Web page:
Orange, if left to her own devices, would take life at much slower, steadier pace than either of her siblings. I hate that I am always rushing her, so if anyone has suggestions about how one mom can keep three kids out of traffic when one is dancing obliviously, one is 50 feet ahead because he sees a truck up there, and one is 10 feet back watching an interesting cloud, please let me know. I’m thinking something involving a giant butterfly net….
Orange, I am so proud of how brave you are. Mommy is always, of necessity, dragging you into situations that are new and uncomfortable, and you always go. In the last 6 months, you have learned to do and say so many new things — you’ve made a huge, flying leap from babyhood into little girldom, and you are handling it all with considerable grace. I love the rare moments in our family’s crazy life when we can all slow down, because that is when you really get to shine, and it is something well worth watching.
There are no characters in my beloved girly literature to whom Apple compares. A boy Ramona Quimby, maybe? Or Superfudge — that’d be a good one. Apple’s favorite shoes are his “running shoes,” because like Forrest Gump, he’s been running since he figured out how. Yesterday we took the kids to the zoo. It’s a big zoo, and the kids missed their nap, and yet Apple ran through the entire outing. I have no idea how that’s possible — you’d think we fed him on a steady diet of Red Bull and Mike & Ike’s.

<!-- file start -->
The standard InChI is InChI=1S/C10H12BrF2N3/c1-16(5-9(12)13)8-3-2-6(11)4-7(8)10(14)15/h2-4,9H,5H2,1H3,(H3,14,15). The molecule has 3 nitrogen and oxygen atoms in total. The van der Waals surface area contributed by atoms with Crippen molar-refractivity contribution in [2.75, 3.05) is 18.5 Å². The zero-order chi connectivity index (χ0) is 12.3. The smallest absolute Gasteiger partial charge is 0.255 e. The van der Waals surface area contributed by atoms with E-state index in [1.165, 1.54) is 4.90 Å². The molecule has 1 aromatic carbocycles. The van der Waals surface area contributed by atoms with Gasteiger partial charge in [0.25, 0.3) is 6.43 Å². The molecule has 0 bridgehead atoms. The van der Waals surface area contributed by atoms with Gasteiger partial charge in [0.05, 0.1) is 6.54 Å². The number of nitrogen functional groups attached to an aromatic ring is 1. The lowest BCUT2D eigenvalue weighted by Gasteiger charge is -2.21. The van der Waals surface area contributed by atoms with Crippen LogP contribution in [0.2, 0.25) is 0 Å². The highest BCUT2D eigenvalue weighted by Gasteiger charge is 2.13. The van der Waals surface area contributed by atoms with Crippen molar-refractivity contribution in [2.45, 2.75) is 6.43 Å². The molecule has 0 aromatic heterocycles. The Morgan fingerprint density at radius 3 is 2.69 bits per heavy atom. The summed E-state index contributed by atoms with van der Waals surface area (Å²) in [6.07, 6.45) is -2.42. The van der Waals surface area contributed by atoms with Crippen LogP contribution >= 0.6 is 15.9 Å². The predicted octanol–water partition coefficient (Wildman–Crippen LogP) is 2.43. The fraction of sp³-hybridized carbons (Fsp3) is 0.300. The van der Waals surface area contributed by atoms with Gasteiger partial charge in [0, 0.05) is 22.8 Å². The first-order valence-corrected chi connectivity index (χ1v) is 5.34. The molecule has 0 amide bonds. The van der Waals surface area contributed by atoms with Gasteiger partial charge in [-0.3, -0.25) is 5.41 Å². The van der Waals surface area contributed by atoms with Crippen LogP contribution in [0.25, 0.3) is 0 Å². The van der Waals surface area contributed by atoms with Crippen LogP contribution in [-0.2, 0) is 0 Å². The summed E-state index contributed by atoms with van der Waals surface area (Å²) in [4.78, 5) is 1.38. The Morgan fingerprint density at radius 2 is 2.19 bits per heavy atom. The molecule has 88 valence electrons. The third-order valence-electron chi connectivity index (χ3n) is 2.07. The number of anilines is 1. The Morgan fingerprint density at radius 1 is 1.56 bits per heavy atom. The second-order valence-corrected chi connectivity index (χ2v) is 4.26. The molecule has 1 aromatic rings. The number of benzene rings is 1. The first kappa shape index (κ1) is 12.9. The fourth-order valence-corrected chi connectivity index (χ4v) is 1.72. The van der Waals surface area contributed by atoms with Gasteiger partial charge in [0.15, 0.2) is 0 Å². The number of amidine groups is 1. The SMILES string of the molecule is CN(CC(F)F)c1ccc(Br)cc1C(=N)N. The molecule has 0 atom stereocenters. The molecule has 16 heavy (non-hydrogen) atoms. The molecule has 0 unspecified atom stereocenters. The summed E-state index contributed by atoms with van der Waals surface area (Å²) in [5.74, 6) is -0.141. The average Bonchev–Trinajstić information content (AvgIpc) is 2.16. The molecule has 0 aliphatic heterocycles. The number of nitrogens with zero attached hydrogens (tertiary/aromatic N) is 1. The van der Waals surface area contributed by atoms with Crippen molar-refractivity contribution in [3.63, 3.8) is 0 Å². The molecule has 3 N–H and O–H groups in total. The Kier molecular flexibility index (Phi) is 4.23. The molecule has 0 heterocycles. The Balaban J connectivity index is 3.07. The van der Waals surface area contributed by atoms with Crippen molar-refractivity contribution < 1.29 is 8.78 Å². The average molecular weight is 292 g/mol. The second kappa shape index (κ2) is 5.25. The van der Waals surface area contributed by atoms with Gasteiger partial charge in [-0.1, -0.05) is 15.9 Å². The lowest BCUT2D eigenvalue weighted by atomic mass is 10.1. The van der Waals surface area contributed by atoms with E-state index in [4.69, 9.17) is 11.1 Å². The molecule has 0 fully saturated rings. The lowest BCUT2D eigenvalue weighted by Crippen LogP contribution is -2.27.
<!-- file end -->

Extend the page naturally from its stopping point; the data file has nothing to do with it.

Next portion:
Apple dives into life headfirst. Literally — the Jellyman and I have both sustained numerous gut injuries because the kid’s head is so hard. “Sandbox!” he’ll yell, and take off in that direction. “Truck!” he’ll shout, and he’ll be gone again. I have to turn getting dressed into a game in order to keep his interest, but this often backfires when he gets too excited about it and takes off running in nothing but a diaper. (Or worse, when he climbs out of the bathtub while I’m not looking, and streaks through the house leaving wet footprints everywhere.)
Apple has the most contagious, mischevious grin I have ever seen. He knows you want to be part of his fun — why wouldn’t you, really? — so he flashes the conspiratorial smile, and suddenly the whole room IS in on his game.
Apple, you, too have made a huge leap in the last 6 months. Your words and abilities have finally caught up to your spirit, which must be such a relief to you. Mommy loves to watch you racing through life — I just wish I could keep up with you! I am so glad that there is just enough baby left in you that you still want Mommy when your racing finally wears you out.
As I’m writing this, I keep thinking of all the ways that it’s wrong. There are so many examples of Raisin being sweetly dreamy, of Orange being silly and bouncing off the walls, of Apple being shy and quiet. They are fun, crazy, indescribable, healthy, amazing, beautiful kids, and I am one very lucky Mom.